From the livestreamed event, expect advances in how virtual reality can become truly social, beyond playing games or taking selfies in 360-degree recreations of real places, and updates to Facebook Messenger.

On the second day of the conference, Facebook will tease futuristic gadgets, some of which are being cooked up in a secretive lab called Building 8 run by former Google executive and head of DARPA Regina Dugan. Building 8 has been stocking up on experts in consumer electronics, neuroscience, and robotics and computer vision. Cameras are said to be part of the experimental mix and so is brain scanning (the distant promise of telepathy is something that fascinates Zuckerberg).

Facebook has been coaxing developers to build novel experiences for the social media company going back 10 years.

Why? To entice more people to spend more time on Facebook or one of its family of apps: messaging services Facebook Messenger and WhatsApp and photo-sharing network Instagram. In fact, outside developers have been essential to Facebook's oft-stated mission to connect everyone in the world and to pump up its ever-ballooning bottom line.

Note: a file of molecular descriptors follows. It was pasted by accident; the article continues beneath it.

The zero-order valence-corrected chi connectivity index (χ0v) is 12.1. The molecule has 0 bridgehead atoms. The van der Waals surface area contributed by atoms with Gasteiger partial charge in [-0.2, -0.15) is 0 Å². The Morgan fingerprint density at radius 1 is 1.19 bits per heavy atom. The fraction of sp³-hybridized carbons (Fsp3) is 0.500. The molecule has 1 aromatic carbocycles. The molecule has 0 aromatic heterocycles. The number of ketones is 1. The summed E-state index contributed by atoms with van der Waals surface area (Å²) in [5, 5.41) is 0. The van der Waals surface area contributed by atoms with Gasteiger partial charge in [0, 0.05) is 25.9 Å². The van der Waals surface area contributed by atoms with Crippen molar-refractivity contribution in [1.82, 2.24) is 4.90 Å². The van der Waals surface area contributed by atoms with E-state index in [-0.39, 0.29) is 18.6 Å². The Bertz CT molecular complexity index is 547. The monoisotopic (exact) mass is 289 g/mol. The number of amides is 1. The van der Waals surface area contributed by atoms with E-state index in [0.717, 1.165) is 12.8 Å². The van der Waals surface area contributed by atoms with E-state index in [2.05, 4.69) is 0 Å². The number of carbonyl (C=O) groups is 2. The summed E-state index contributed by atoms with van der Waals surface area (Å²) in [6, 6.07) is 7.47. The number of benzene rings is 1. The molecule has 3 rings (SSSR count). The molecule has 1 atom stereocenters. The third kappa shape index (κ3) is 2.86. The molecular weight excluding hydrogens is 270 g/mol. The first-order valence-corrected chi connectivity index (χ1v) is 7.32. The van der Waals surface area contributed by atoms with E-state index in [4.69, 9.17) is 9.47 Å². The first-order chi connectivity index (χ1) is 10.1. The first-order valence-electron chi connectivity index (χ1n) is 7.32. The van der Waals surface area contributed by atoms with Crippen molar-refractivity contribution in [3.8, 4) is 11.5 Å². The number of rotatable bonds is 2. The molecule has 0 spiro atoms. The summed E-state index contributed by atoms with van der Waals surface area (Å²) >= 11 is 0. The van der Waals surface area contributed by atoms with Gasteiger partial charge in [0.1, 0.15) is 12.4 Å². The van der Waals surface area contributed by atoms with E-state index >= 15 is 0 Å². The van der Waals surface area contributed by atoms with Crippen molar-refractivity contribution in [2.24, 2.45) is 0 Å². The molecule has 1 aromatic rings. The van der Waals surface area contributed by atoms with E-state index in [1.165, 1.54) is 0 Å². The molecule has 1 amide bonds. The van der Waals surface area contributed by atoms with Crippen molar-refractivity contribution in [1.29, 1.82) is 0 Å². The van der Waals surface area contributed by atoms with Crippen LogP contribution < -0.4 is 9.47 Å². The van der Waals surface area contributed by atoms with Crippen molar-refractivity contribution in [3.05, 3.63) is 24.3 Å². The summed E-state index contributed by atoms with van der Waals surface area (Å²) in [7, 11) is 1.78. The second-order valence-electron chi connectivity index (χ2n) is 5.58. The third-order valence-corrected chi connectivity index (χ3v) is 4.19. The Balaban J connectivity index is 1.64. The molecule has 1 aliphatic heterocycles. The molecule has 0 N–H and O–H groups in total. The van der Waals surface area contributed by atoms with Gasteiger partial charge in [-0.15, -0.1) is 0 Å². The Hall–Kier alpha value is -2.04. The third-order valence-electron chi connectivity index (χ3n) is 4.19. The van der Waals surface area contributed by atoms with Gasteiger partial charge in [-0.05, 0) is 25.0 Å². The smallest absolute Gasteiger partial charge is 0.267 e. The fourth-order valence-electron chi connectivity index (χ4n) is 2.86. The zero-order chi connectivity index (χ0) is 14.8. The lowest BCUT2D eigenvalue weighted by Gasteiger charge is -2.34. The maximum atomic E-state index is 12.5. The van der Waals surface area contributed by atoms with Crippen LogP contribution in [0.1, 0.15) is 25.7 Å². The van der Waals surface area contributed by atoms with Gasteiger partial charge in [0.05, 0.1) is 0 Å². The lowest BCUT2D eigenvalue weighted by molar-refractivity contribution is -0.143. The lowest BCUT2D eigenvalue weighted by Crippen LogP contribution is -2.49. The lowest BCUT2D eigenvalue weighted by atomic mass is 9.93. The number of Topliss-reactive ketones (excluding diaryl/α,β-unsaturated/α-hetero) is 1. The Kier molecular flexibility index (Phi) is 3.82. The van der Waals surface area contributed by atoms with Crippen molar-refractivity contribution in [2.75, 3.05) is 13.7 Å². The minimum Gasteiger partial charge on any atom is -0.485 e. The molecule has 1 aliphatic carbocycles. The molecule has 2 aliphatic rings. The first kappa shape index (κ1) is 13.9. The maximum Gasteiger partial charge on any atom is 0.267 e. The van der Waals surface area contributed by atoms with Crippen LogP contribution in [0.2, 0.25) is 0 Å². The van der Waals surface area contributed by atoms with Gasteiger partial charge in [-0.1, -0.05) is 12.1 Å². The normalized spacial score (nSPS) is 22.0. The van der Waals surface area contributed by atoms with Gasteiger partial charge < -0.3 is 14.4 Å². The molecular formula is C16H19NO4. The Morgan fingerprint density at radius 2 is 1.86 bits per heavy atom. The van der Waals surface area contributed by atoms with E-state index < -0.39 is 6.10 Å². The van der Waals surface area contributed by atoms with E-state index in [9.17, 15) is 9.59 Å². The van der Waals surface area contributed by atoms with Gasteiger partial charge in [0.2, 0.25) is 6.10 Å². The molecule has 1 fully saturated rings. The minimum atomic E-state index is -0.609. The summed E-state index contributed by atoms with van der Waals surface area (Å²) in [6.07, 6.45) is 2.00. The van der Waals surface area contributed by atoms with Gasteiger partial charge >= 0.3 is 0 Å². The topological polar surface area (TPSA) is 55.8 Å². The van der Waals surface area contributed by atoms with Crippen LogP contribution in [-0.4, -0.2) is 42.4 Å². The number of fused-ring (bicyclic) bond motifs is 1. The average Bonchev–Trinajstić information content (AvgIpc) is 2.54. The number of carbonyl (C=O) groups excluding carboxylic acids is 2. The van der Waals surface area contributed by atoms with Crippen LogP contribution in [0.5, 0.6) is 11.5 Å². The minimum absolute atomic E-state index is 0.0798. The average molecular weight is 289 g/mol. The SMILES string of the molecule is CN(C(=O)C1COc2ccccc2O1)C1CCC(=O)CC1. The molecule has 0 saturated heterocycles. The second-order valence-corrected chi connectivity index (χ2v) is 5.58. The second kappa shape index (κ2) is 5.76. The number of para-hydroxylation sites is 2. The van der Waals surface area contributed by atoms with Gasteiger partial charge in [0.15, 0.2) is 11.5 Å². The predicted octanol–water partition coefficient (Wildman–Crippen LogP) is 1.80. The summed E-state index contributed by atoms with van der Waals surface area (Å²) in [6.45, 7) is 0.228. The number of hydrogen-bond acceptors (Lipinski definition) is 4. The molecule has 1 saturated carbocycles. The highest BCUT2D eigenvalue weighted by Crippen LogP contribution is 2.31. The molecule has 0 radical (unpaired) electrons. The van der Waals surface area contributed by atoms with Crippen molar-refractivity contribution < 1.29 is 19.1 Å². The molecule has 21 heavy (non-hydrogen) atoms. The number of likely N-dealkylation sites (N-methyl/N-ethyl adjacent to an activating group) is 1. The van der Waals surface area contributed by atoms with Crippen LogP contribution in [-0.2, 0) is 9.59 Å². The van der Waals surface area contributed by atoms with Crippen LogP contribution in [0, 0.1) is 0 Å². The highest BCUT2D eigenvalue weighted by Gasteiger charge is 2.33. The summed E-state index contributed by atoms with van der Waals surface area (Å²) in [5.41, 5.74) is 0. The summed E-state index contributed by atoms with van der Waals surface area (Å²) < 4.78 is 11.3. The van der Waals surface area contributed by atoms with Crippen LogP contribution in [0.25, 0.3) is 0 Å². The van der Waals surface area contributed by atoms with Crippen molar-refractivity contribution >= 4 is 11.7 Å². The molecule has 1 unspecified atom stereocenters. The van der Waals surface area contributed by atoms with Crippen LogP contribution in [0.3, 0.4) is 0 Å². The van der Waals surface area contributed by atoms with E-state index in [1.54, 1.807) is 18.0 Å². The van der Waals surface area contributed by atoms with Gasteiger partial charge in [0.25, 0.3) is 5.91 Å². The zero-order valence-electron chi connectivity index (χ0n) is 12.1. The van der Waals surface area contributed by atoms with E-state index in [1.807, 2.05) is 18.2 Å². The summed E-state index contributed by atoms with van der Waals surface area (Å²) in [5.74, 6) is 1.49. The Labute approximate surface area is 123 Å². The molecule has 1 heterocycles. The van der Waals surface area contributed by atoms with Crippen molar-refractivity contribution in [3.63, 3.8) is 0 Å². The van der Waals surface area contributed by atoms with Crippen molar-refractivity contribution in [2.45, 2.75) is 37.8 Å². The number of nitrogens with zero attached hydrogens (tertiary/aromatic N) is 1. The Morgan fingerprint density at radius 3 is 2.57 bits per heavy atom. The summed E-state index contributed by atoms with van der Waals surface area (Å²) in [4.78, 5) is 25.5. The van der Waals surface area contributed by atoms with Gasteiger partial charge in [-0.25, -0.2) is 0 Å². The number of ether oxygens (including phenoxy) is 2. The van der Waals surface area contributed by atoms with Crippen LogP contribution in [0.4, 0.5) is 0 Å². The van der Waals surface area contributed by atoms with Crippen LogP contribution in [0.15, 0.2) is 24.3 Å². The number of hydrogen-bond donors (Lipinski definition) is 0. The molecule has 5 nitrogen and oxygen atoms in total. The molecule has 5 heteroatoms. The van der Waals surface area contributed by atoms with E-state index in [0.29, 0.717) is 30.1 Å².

In May 2007 when Facebook held its first F8, it had 24 million users and Zuckerberg was 23 years old. He took the stage in a T-shirt, fleece pullover, baggy jeans and flip flops to announce that any company could build services on Facebook for its users.

Facebook will make it easier to log into your other accounts

  Facebook will make it easier to log into your other accounts The great part about being tech obsessed is getting the latest and greatest devices. The less great part is having to log into all the services you use when you get new hardware. Soon when you download or reinstall something like Pinterest, you won't have to wonder what your password is if you've already installed Facebook. The supported app will prompt you to log in via the social network.